For the Mountain West Conference's lack of teams with superpower school status (like Kentucky, Duke or Michigan to name a few), the collective certainly does a fantastic job finding itself represented well every year in the NCAA Tournament. No doubt you will recognize several, if not all, of these teams if you have been paying attention to NCAA brackets over the last few years, even if you don't pay attention whatever during the regular season:
San Diego St
San Jose St
Incidentally, that's how the conference currently ranks
as I write this. And that's more or less how the conference is expected to finish before Selection Sunday, give or take a few shuffles.
Question then becomes, which of these teams, and how many, are going to make it into the NCAA tournament? Well, all conferences are guaranteed at least one entry; whichever team wins the Conference title. For the Mountain West Conference, their tournament will be happening March 11th-14th
. As for the rest, for all the teams that aren't crowned conference champions, they have to be invited via an at-large berth invitation.
Determining off hand which teams across the country that will receive an at-large berth
is no an exact science. And of course the season isn't quite finished just yet. But it appears that the top three in the Mtn. West all have a solid chance during Selection Sunday. So, sans one of these three teams getting an automatic bid based on winning the conference title, here's breaking down their respective at-large bid chances:
That makes it Boise State, San Diego St, and CSU for bid consideration. In what order do they currently rank you ask? Well, the main determining metric the NCAA selection committee uses is the team's RPI. And if you are like me and didn't already know exactly what that RPI is or how it works, here's a quick breakdown:
RPI stands for the Rating Percentage Index, and is a quantity used to rank sport's teams based upon a team's wins and losses and its strength of schedule. For college basketball, the general mathematical formula (if interested) to get that magic number goes like this, courtesy of Wikipedia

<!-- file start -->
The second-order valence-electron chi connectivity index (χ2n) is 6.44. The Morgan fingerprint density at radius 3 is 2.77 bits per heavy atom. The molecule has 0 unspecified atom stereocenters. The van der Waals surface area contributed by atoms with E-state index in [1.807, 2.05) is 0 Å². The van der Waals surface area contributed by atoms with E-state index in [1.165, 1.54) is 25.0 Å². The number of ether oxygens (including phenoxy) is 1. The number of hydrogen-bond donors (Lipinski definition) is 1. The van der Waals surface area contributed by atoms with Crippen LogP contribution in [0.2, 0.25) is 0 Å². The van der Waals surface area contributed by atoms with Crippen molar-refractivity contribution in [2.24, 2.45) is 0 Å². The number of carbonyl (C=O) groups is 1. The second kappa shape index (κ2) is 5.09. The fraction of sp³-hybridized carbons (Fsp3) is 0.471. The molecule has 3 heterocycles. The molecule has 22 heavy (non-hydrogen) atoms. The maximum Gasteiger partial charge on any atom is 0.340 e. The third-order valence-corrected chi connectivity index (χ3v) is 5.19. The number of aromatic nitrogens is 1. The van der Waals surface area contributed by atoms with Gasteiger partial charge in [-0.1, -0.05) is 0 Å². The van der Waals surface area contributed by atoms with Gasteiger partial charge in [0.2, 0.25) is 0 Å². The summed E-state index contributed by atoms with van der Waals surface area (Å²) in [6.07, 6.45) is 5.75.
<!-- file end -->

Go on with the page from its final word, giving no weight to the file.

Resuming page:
The current and commonly used formula for determining the RPI of a college basketball team at any given time is as follows.
RPI = (WP * 0.25) + (OWP * 0.50) + (OOWP * 0.25)
where WP is Winning Percentage, OWP is Opponents' Winning Percentage and OOWP is Opponents' Opponents' Winning Percentage.
The WP is calculated by taking a team's wins divided by the number of games it has played (i.e. wins plus losses).
Okay. So it plays out like this. It's very rare that a team with an RPI lower than 30 ever misses the tournament. In fact since 2011, no team with an RPI of 30 or lower has missed out. And right now, here's how all the top three teams are ranked with this metric:
San Diego State Aztecs - 25
Colorado State Rams - 26
Boise State Broncos - 28
RPI isn't the only determining factor for the committee. But it is the primary one. Interestingly though, the Mountain West Conference as a whole only ranks 12th out of all conferences for a collective RPI, so it is likely that this year, the 30 RPI rule might get challenged. Boise and CSU are still on the chopping block. They must win out to secure their RPI numbers. And even then, other factors when considered in and of themselves like total loses or strength of schedule might have one or even both teams missing out, especially depending upon how well they fair in their conference tournament.
Will be quite interesting this year to see how it all goes down for one of my favorite conferences, in regards to the Big Dance selection committee decisions. My gut says that Boise misses a berth, and SDSU automatically makes it, having CSU also squeak in with an at-large bid. But I'm hoping all three join in on the fun. Will be an upset if they all win out in the regular season, and somehow one or two find themselves on the outside looking in.